This story is a tribute to new students of mine who brought with them some rare commodities—courage and tenacity. The story goes like this:
Prior to the end of 2016 I had received several requests for a drawing class. “I want the basics,” they said, and that made me more than happy. Rare it is to find these days a beginner who understands how important it is to start at the beginning, let alone several, unrelated, at the same time. (To be clear, painting is not the beginning, drawing is.)
So I obliged and offered a course I called Fundamentals, Parts I and II: Drawing and Painting the Still-Life. The first day was a great success (or so I thought). It was February 4th, 2017, there were five students, and three had paid the registration fee, which implied they were committed to the class. I did a demo on how to start, then each assembled a simple still-life and got to work.
As the weeks passed, the numbers dwindled. Subject matter just not sexy enough? Something else? I don’t know.
What I do know is that the student who stayed with it—Yana, a talented and strong-minded Siberian—produced a beautiful still-life in graphite. Here is a gallery of her effort:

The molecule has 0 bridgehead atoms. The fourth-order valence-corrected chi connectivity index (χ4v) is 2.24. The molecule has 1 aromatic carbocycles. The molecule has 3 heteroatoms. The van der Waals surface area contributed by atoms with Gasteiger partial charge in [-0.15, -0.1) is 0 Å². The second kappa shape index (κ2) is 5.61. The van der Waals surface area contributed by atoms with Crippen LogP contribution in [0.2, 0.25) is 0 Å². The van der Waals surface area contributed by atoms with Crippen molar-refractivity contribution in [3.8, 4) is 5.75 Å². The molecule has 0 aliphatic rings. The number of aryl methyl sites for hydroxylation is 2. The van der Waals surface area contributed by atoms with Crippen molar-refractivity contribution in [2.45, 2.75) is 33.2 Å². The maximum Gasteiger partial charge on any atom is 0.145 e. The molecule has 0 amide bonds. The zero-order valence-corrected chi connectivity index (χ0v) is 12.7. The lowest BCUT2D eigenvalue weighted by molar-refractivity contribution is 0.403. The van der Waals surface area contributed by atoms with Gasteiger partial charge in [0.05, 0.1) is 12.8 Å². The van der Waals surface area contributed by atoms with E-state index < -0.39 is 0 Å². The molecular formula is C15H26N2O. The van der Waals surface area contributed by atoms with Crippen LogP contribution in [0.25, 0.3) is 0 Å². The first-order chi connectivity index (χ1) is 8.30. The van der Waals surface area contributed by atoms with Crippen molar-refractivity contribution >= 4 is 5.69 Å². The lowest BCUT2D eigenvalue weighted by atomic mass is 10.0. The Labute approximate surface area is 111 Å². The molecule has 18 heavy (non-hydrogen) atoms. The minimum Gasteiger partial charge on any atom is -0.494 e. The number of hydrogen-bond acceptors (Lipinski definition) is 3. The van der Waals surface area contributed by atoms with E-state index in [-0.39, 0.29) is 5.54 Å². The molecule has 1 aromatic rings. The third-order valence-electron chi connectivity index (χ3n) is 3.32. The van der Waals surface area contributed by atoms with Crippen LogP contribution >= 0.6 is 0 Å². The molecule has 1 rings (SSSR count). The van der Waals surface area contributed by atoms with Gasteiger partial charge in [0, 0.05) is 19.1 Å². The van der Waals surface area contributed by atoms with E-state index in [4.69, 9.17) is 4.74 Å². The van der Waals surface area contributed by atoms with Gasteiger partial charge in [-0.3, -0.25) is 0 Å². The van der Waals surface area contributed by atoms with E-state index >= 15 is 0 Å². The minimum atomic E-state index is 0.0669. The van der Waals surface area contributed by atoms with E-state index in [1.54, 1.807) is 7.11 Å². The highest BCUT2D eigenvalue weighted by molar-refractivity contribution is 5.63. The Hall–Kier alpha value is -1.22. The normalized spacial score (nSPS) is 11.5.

But this story isn’t just about Yana. It’s also about Livia.
Livia came late to the course at the beginning of March when only Yana remained. I had already gotten to know Livia from the Figure Drawing class I held on Thursday evenings. After a couple of weeks of figure drawing she asked me if she could attend any other class so she could put in more time. I told her about the Fundamentals class and said she could join it on one condition: you stick with it to the end. She agreed.
Much to my delight, she kept her word. By the end of March, she was the only one. (Yana had left to visit the homeland.)
Livia’s development was a joy to see from week to week, which you can witness for yourself in the gallery below. In light of the fluid world we live in today, it is most comforting—nay, most relieving—to be reminded that some understanding and practice of basic principles are ever pillars of reward. I am especially pleased with what she was able to accomplish with the painting. Could it have been thus without some knowledge of drawing? Perhaps. But rather than count on providential intervention during a baptism-by-fire painting experience, I’d prefer to see more like her have the courage to tackle the fundamentals first.
So this story is to say “thank you” to Livia and Yana for seeing the strength in the basics and sticking with it.
Brave! Sono orgoglioso di tutte e due.
Founder and Director
The Painting and Drawing Art Studio of Rome